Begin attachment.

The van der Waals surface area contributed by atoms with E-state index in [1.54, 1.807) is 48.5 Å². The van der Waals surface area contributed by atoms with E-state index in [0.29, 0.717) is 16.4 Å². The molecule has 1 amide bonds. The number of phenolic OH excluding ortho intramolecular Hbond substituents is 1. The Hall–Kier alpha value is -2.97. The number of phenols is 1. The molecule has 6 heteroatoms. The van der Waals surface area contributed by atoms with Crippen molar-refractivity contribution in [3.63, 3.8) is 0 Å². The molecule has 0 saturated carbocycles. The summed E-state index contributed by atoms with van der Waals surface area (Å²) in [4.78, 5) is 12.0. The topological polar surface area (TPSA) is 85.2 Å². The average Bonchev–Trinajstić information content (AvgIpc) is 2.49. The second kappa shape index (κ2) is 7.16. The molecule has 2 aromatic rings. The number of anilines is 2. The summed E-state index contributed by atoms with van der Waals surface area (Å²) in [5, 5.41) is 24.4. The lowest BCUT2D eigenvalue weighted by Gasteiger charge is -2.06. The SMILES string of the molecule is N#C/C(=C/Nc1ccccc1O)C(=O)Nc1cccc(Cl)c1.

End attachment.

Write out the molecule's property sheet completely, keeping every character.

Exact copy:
The van der Waals surface area contributed by atoms with E-state index in [1.54, 1.807) is 48.5 Å². The van der Waals surface area contributed by atoms with E-state index in [0.29, 0.717) is 16.4 Å². The molecule has 1 amide bonds. The number of phenolic OH excluding ortho intramolecular Hbond substituents is 1. The Hall–Kier alpha value is -2.97. The number of phenols is 1. The molecule has 6 heteroatoms. The van der Waals surface area contributed by atoms with Crippen molar-refractivity contribution in [3.63, 3.8) is 0 Å². The molecule has 0 saturated carbocycles. The summed E-state index contributed by atoms with van der Waals surface area (Å²) in [4.78, 5) is 12.0. The topological polar surface area (TPSA) is 85.2 Å². The average Bonchev–Trinajstić information content (AvgIpc) is 2.49. The second kappa shape index (κ2) is 7.16. The molecule has 2 aromatic rings. The number of anilines is 2. The summed E-state index contributed by atoms with van der Waals surface area (Å²) in [5, 5.41) is 24.4. The lowest BCUT2D eigenvalue weighted by Gasteiger charge is -2.06. The SMILES string of the molecule is N#C/C(=C/Nc1ccccc1O)C(=O)Nc1cccc(Cl)c1.